In a wide ranging interview with CCTV America, U.S. Secretary of State John Kerry re-affirmed that the U.S. ‘does not view China as an inevitable rival.’ “We do not have a policy of containment or encirclement of China,” he said.
Kerry was joined by Treasury Secretary Jack Lew in a wide ranging interview to preview the sixth annual meeting of the U.S.-China Strategic and Economic Dialogue (S&ED) in Beijing. The meetings begin July 8-10. CCTV News Washington correspondent Wang Guan conducted the interview.
The entire interview will be broadcast on the CCTV America main evening News Hour at 9pm US Eastern time on Tuesday July 8th (9 am Wednesday Beijing time).
In addressing key U.S.-China issues, Kerry called on China to work through “the Law of the Sea and different courts of arbitration” to solve territorial disputes in the East and South China Seas. He defended the Obama Administration’s so called “Pivot to Asia.” “What we are trying to do is grow the relationship of a Pacific nation, said Kerry. “We are a Pacific nation and have been for hundreds of years.”
Asked whether the United States pursued a double standard on economic cyber-espionage amid accusations that the US National Security Agency hacked into the accounts of private firms and trade officials, Kerry responded vigorously, “I can absolutely guarantee you that the United States does not engage in any kind of information gathering through any government security service in order to advance American business.”
On the turmoil in Iraq, Kerry argued that the 2003 US invasion of Iraq left “a huge residual hangover – a cloud that hangs over the region as a consequence of that decision.”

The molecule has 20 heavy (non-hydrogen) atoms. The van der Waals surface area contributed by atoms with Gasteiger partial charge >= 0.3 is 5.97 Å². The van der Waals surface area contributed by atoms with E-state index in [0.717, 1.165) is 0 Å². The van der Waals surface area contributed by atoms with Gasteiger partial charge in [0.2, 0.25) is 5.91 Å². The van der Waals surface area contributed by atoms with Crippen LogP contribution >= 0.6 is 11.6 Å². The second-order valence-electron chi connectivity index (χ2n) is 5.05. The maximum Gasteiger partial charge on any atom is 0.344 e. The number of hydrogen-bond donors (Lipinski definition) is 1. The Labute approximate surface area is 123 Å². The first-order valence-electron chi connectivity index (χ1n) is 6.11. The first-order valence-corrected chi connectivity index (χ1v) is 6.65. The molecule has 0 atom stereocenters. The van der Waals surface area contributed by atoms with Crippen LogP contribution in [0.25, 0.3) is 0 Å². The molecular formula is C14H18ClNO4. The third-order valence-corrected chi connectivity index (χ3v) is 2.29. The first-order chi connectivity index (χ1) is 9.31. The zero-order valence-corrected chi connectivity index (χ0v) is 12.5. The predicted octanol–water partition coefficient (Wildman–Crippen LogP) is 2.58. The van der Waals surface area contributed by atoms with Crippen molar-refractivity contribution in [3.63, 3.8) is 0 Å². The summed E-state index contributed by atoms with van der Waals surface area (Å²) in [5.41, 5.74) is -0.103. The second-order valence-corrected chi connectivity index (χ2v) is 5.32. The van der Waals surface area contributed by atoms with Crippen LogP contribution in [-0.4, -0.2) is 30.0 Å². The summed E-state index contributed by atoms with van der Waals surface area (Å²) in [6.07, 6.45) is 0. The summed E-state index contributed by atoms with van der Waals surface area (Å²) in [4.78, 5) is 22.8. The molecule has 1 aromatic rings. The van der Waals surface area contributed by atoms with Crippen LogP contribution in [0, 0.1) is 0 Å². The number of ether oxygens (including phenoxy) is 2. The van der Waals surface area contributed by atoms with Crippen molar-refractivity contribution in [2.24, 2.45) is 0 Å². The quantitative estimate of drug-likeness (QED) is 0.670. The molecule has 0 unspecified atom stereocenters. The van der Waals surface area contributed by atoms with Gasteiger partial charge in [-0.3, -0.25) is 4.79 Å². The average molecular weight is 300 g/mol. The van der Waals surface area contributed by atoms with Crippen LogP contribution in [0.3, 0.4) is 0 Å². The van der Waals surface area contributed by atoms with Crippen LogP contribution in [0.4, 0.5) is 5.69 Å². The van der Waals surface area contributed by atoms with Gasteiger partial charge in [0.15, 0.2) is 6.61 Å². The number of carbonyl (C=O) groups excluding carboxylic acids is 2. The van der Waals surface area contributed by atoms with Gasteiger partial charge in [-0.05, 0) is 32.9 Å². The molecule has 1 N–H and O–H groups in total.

“Now, we are working very hard to empower the Iraqis”, said Kerry, to make decisions that would produce “a representative unity government that brings people together…. and to make decisions in the next few days.”
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On economic issues, Secretary Jack Lew raised the issue of fluctuations in the Chinese currency’s exchange rate. Citing progress on the exchange rate issue, Lew called on China to show more ‘transparency – to be clear when the government was intervening and why.”
Lew told CCTV America that he looked forward to continuing negotiations on a U.S.-China Bilateral Investment Treaty. “Treaties don’t get negotiated in days or weeks,” Lew said, “but we continue to make progress and continue to open markets.”
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Both Lew and Kerry suggested that China would be welcomed “eventually” to join the Trans-Pacific Partnership (TPP), a new free agreement the United States is negotiating with 11 other countries. So far, China has not joined treaty negotiations.
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